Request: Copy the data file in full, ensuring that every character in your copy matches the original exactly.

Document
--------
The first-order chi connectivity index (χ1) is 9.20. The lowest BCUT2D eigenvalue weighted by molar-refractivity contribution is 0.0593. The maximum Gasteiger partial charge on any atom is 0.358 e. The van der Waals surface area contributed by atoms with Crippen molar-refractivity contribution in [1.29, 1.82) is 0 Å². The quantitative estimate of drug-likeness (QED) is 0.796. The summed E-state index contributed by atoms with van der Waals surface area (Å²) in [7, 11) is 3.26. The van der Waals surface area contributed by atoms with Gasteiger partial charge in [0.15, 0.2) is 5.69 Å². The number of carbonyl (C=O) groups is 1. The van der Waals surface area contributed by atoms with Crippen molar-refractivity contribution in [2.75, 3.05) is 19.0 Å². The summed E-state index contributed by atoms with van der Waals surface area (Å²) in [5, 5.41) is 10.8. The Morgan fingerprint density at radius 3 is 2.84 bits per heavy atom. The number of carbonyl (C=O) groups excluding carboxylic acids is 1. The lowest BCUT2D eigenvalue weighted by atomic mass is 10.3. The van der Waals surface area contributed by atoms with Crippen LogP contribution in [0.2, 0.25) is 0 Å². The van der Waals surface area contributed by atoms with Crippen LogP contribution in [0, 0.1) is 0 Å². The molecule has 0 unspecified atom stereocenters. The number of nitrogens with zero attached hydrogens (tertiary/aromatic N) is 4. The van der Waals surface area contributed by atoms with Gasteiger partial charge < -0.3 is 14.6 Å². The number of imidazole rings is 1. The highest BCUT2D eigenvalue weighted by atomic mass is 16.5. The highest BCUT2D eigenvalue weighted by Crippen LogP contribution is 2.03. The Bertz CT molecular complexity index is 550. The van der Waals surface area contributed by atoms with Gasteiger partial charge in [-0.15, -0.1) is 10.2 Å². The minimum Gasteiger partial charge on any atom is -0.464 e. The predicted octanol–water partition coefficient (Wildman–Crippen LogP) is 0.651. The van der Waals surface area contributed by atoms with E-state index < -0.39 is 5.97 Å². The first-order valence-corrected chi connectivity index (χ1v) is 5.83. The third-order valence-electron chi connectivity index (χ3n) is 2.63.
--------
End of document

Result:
The first-order chi connectivity index (χ1) is 9.20. The lowest BCUT2D eigenvalue weighted by molar-refractivity contribution is 0.0593. The maximum Gasteiger partial charge on any atom is 0.358 e. The van der Waals surface area contributed by atoms with Crippen molar-refractivity contribution in [1.29, 1.82) is 0 Å². The quantitative estimate of drug-likeness (QED) is 0.796. The summed E-state index contributed by atoms with van der Waals surface area (Å²) in [7, 11) is 3.26. The van der Waals surface area contributed by atoms with Gasteiger partial charge in [0.15, 0.2) is 5.69 Å². The number of carbonyl (C=O) groups is 1. The van der Waals surface area contributed by atoms with Crippen molar-refractivity contribution in [2.75, 3.05) is 19.0 Å². The summed E-state index contributed by atoms with van der Waals surface area (Å²) in [5, 5.41) is 10.8. The Morgan fingerprint density at radius 3 is 2.84 bits per heavy atom. The number of carbonyl (C=O) groups excluding carboxylic acids is 1. The lowest BCUT2D eigenvalue weighted by atomic mass is 10.3. The van der Waals surface area contributed by atoms with Crippen LogP contribution in [0.2, 0.25) is 0 Å². The van der Waals surface area contributed by atoms with Crippen LogP contribution in [0, 0.1) is 0 Å². The molecule has 0 unspecified atom stereocenters. The number of nitrogens with zero attached hydrogens (tertiary/aromatic N) is 4. The van der Waals surface area contributed by atoms with Gasteiger partial charge < -0.3 is 14.6 Å². The number of imidazole rings is 1. The highest BCUT2D eigenvalue weighted by atomic mass is 16.5. The highest BCUT2D eigenvalue weighted by Crippen LogP contribution is 2.03. The Bertz CT molecular complexity index is 550. The van der Waals surface area contributed by atoms with Gasteiger partial charge in [-0.15, -0.1) is 10.2 Å². The minimum Gasteiger partial charge on any atom is -0.464 e. The predicted octanol–water partition coefficient (Wildman–Crippen LogP) is 0.651. The van der Waals surface area contributed by atoms with E-state index < -0.39 is 5.97 Å². The first-order valence-corrected chi connectivity index (χ1v) is 5.83. The third-order valence-electron chi connectivity index (χ3n) is 2.63.